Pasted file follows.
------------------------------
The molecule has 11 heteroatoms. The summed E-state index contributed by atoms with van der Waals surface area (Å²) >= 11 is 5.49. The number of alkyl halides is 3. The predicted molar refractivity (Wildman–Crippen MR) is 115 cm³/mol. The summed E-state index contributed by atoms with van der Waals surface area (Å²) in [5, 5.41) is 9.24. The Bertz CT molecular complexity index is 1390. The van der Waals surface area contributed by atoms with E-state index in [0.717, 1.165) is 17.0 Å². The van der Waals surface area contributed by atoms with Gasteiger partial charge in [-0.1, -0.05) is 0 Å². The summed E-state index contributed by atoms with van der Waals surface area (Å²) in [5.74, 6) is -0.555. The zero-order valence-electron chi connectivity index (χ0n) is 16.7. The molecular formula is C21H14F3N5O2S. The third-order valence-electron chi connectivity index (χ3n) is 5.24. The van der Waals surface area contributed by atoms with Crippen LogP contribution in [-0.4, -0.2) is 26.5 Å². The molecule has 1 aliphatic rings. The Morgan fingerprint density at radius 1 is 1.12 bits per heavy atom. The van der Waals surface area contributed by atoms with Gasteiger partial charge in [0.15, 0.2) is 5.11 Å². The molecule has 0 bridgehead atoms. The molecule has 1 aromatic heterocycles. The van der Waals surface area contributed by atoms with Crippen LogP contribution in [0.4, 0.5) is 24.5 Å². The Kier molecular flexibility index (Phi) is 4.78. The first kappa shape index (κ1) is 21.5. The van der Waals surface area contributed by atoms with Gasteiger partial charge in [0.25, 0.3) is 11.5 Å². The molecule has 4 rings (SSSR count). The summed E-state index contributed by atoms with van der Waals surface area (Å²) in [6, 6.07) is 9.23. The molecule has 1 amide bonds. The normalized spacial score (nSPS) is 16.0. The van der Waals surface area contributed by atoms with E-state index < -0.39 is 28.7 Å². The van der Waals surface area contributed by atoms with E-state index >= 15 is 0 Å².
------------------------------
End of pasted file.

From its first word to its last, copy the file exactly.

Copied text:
The molecule has 11 heteroatoms. The summed E-state index contributed by atoms with van der Waals surface area (Å²) >= 11 is 5.49. The number of alkyl halides is 3. The predicted molar refractivity (Wildman–Crippen MR) is 115 cm³/mol. The summed E-state index contributed by atoms with van der Waals surface area (Å²) in [5, 5.41) is 9.24. The Bertz CT molecular complexity index is 1390. The van der Waals surface area contributed by atoms with E-state index in [0.717, 1.165) is 17.0 Å². The van der Waals surface area contributed by atoms with Gasteiger partial charge in [-0.1, -0.05) is 0 Å². The summed E-state index contributed by atoms with van der Waals surface area (Å²) in [5.74, 6) is -0.555. The zero-order valence-electron chi connectivity index (χ0n) is 16.7. The molecular formula is C21H14F3N5O2S. The third-order valence-electron chi connectivity index (χ3n) is 5.24. The van der Waals surface area contributed by atoms with Crippen LogP contribution in [-0.4, -0.2) is 26.5 Å². The molecule has 1 aliphatic rings. The Morgan fingerprint density at radius 1 is 1.12 bits per heavy atom. The van der Waals surface area contributed by atoms with Gasteiger partial charge in [0.15, 0.2) is 5.11 Å². The molecule has 0 bridgehead atoms. The molecule has 1 aromatic heterocycles. The van der Waals surface area contributed by atoms with Crippen LogP contribution in [0.4, 0.5) is 24.5 Å². The Kier molecular flexibility index (Phi) is 4.78. The first kappa shape index (κ1) is 21.5. The van der Waals surface area contributed by atoms with Gasteiger partial charge in [0.25, 0.3) is 11.5 Å². The molecule has 4 rings (SSSR count). The summed E-state index contributed by atoms with van der Waals surface area (Å²) in [6, 6.07) is 9.23. The molecule has 1 amide bonds. The normalized spacial score (nSPS) is 16.0. The van der Waals surface area contributed by atoms with E-state index < -0.39 is 28.7 Å². The van der Waals surface area contributed by atoms with E-state index >= 15 is 0 Å².